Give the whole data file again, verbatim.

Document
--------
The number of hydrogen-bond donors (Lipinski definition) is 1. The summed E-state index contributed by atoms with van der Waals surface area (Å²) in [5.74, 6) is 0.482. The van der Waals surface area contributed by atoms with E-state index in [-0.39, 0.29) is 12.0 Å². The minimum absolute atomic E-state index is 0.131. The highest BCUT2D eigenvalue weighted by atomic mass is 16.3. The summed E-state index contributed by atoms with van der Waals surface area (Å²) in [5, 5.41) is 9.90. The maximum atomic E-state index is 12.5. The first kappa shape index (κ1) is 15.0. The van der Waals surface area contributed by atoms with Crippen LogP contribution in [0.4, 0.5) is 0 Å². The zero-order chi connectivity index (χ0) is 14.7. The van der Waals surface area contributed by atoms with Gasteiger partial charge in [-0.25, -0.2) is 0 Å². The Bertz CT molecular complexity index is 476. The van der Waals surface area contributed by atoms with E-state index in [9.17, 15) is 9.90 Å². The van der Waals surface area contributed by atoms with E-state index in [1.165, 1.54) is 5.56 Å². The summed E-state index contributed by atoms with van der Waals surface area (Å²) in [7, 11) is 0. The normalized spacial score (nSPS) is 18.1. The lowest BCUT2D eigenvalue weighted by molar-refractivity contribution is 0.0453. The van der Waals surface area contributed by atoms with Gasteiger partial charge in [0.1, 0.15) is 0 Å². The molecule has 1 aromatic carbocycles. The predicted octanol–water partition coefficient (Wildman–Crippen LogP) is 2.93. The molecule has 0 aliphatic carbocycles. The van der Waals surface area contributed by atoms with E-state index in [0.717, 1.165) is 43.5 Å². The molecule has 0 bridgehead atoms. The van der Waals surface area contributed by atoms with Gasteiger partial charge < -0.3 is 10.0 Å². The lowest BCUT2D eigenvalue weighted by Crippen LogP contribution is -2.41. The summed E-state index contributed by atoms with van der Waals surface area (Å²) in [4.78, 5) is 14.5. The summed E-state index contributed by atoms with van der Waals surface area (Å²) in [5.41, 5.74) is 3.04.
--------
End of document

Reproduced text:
The number of hydrogen-bond donors (Lipinski definition) is 1. The summed E-state index contributed by atoms with van der Waals surface area (Å²) in [5.74, 6) is 0.482. The van der Waals surface area contributed by atoms with E-state index in [-0.39, 0.29) is 12.0 Å². The minimum absolute atomic E-state index is 0.131. The highest BCUT2D eigenvalue weighted by atomic mass is 16.3. The summed E-state index contributed by atoms with van der Waals surface area (Å²) in [5, 5.41) is 9.90. The maximum atomic E-state index is 12.5. The first kappa shape index (κ1) is 15.0. The van der Waals surface area contributed by atoms with Crippen LogP contribution in [0.4, 0.5) is 0 Å². The zero-order chi connectivity index (χ0) is 14.7. The van der Waals surface area contributed by atoms with Gasteiger partial charge in [-0.25, -0.2) is 0 Å². The Bertz CT molecular complexity index is 476. The van der Waals surface area contributed by atoms with E-state index in [9.17, 15) is 9.90 Å². The van der Waals surface area contributed by atoms with E-state index in [1.165, 1.54) is 5.56 Å². The summed E-state index contributed by atoms with van der Waals surface area (Å²) in [7, 11) is 0. The normalized spacial score (nSPS) is 18.1. The lowest BCUT2D eigenvalue weighted by molar-refractivity contribution is 0.0453. The van der Waals surface area contributed by atoms with Gasteiger partial charge in [0.1, 0.15) is 0 Å². The molecule has 1 aromatic carbocycles. The predicted octanol–water partition coefficient (Wildman–Crippen LogP) is 2.93. The molecule has 0 aliphatic carbocycles. The van der Waals surface area contributed by atoms with E-state index in [0.717, 1.165) is 43.5 Å². The molecule has 0 bridgehead atoms. The van der Waals surface area contributed by atoms with Gasteiger partial charge < -0.3 is 10.0 Å². The lowest BCUT2D eigenvalue weighted by Crippen LogP contribution is -2.41. The summed E-state index contributed by atoms with van der Waals surface area (Å²) in [4.78, 5) is 14.5. The summed E-state index contributed by atoms with van der Waals surface area (Å²) in [5.41, 5.74) is 3.04.